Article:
Planned multifamily project could impact Main Street TAD revenues

Tax district questions arise over proposed Cartersville development

By JAMES SWIFT
Posted 12/31/69

A first reading of a rezoning request that could potentially pave the way for a 200-unit apartment complex near the Kroger Marketplace shopping center on Main Street drew a litany of questions at …

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Planned multifamily project could impact Main Street TAD revenues

Tax district questions arise over proposed Cartersville development

Posted
A first reading of a rezoning request that could potentially pave the way for a 200-unit apartment complex near the Kroger Marketplace shopping center on Main Street drew a litany of questions at last week’s Cartersville City Council meeting. 

At the heart of the matter was whether or not the proposed multifamily development impacts the tax allocation district (TAD) status of the original shopping center development. 

“Since this was originally supposed to be, when the TAD was started, to be part of a retail development, since the nature of the development is changing, does that in some way jeopardize the TAD funding that was in place for the first portion of this?” asked Cartersville Mayor Matt Santini. “Are you doing something that the bonding agencies — is there some benefit that they got on the front end that may make them liable if they’re changing this?”

Applicant Cherokee Main Street III, LLC — represented by Robert H. Ledbetter, Jr., of Rome’s R.H. Ledbetter Properties, LLC — seeks the reclassification of a 16.7-acre parcel off East Main Street from G-C general commercial and mining to MF-14 multifamily residential. 

Joshua Cox, a civil engineering consultant who worked alongside Ledbetter on the initial phase of Kroger Marketplace development, told members of the Cartersville Planning Commission that the site sought for the apartment complex already has utility stubs available at a public meeting held on Aug. 11.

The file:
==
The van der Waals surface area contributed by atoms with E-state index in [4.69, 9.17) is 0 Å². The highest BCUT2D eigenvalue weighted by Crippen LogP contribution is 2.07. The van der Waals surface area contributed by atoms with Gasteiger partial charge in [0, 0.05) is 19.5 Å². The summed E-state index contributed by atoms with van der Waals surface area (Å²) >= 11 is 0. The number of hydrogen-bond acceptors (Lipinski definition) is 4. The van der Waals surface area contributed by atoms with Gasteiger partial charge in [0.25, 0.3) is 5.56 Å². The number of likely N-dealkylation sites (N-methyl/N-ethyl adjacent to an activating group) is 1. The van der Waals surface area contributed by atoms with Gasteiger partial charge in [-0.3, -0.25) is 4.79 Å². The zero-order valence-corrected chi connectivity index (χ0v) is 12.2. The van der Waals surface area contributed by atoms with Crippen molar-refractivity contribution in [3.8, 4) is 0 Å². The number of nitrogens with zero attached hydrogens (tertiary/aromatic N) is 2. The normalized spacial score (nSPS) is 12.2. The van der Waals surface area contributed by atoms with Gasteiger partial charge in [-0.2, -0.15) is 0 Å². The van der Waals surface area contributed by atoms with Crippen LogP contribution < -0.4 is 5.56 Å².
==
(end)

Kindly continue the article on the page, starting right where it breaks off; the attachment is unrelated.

City of Cartersville officials signed off on roughly $3 million in “tax-exempt debt” to get groundwork underway on the approximately 53-acre Kroger Marketplace shopping center site, which was previously used as both a mining property and a landfill. 

City documents from 2014 describe a TAD as “an area where the increase in the tax digest above the current value is taxed, but instead of those funds going to the taxing jurisdiction, they are used to pay for various infrastructures.” 

A 2014 resolution established the TAD increment base at $1,138,531.52.

“The total assessed value of proposed redevelopment Phase I and Phase II is $7,529,992,” the City-approved urban redevelopment plan reads. “This is a net taxable increase of $7,074,579.39 … a bond issue of approximately $2.3 million is anticipated.”

While the TAD resolution specifies what the diverted tax funding may be used for — primarily, the “acquisition, construction and installation of site work” and infrastructure improvements — the document does not specifically define what types of vertical developments are allowed or not allowed to emerge from that groundwork.

The resolution, however, does indicate “tax-exempt debt” could be issued for “in-line retail buildings in connection with the East Main Street Tax Allocation District,” making no explicit mention of residential or other commercial uses on said properties.

Santini’s inquiry brought R.H. Ledbetter Properties, LLC Vice President of Development Joe Holmes to the podium.

“We don’t believe the multifamily component of the Phase II project will jeopardize our existing Phase I TAD,” he told council members. 

Cartersville Assistant City Attorney Keith Lovell, however, said the proposed development could still impact future TAD payments on the development.

“Since a portion of this property will now be used for things that aren’t allowed in the TAD, if any of this was actually under the TAD itself, that part may be taken out,” he said. “And that part may be taxed at its full, normal value.”

Ultimately, Lovell said the final determination on the matter would be made by the Bartow County Board of Tax Assessors and the City of Cartersville Finance Department.

“There may be changes and there may be no changes,” Lovell said. 

Holmes said Ledbetter Properties representatives will remain in contact with the City of Cartersville, as well as bonding agency counsel, regarding the issue.

The applicant is also seeking the annexation of about 1.94 acres of Bartow County mining property into the City of Cartersville, as well as that parcel’s subsequent rezoning from M-1 mining to MF-14. Members of the Cartersville Planning Commission voted 4-1 to recommend approval of both requests at a public meeting earlier this month.

Cox said that parcel will be used solely for the expansion of a detention pond. Holmes indicated the proposed multifamily project would be owned and operated by the developer.

The Cartersville City Council is set to hear a second reading of — and subsequently vote on — the annexation and rezoning requests at a public meeting scheduled for Sept. 3. The hearing will take place at 7 p.m. at 10 North Public Square.